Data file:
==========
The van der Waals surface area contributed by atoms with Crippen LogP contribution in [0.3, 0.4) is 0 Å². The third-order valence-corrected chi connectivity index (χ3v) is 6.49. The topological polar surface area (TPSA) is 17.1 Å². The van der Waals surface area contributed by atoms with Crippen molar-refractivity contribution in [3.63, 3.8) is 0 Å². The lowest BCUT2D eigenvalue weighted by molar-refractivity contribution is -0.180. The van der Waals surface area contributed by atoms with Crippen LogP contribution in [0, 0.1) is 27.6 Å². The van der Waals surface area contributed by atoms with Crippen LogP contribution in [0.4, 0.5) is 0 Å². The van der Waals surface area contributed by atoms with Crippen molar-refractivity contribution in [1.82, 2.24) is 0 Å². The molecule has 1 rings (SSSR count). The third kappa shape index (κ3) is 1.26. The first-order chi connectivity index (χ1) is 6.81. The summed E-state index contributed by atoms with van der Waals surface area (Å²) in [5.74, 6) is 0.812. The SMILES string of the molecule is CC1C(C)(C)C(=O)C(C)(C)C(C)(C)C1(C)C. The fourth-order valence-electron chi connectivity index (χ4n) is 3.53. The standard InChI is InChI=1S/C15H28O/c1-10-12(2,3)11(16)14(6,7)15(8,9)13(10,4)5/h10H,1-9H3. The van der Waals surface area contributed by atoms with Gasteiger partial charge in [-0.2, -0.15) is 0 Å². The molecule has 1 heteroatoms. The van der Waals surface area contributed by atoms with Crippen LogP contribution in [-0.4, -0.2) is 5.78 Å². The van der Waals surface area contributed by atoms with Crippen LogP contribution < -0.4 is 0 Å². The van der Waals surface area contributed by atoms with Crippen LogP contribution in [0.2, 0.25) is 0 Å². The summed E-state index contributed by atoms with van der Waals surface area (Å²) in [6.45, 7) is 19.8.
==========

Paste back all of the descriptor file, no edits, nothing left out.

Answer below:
The van der Waals surface area contributed by atoms with Crippen LogP contribution in [0.3, 0.4) is 0 Å². The third-order valence-corrected chi connectivity index (χ3v) is 6.49. The topological polar surface area (TPSA) is 17.1 Å². The van der Waals surface area contributed by atoms with Crippen molar-refractivity contribution in [3.63, 3.8) is 0 Å². The lowest BCUT2D eigenvalue weighted by molar-refractivity contribution is -0.180. The van der Waals surface area contributed by atoms with Crippen LogP contribution in [0, 0.1) is 27.6 Å². The van der Waals surface area contributed by atoms with Crippen LogP contribution in [0.4, 0.5) is 0 Å². The van der Waals surface area contributed by atoms with Crippen molar-refractivity contribution in [1.82, 2.24) is 0 Å². The molecule has 1 rings (SSSR count). The third kappa shape index (κ3) is 1.26. The first-order chi connectivity index (χ1) is 6.81. The summed E-state index contributed by atoms with van der Waals surface area (Å²) in [5.74, 6) is 0.812. The SMILES string of the molecule is CC1C(C)(C)C(=O)C(C)(C)C(C)(C)C1(C)C. The fourth-order valence-electron chi connectivity index (χ4n) is 3.53. The standard InChI is InChI=1S/C15H28O/c1-10-12(2,3)11(16)14(6,7)15(8,9)13(10,4)5/h10H,1-9H3. The van der Waals surface area contributed by atoms with Gasteiger partial charge in [-0.2, -0.15) is 0 Å². The molecule has 1 heteroatoms. The van der Waals surface area contributed by atoms with Crippen LogP contribution in [-0.4, -0.2) is 5.78 Å². The van der Waals surface area contributed by atoms with Crippen LogP contribution < -0.4 is 0 Å². The van der Waals surface area contributed by atoms with Crippen LogP contribution in [0.2, 0.25) is 0 Å². The summed E-state index contributed by atoms with van der Waals surface area (Å²) in [6.45, 7) is 19.8.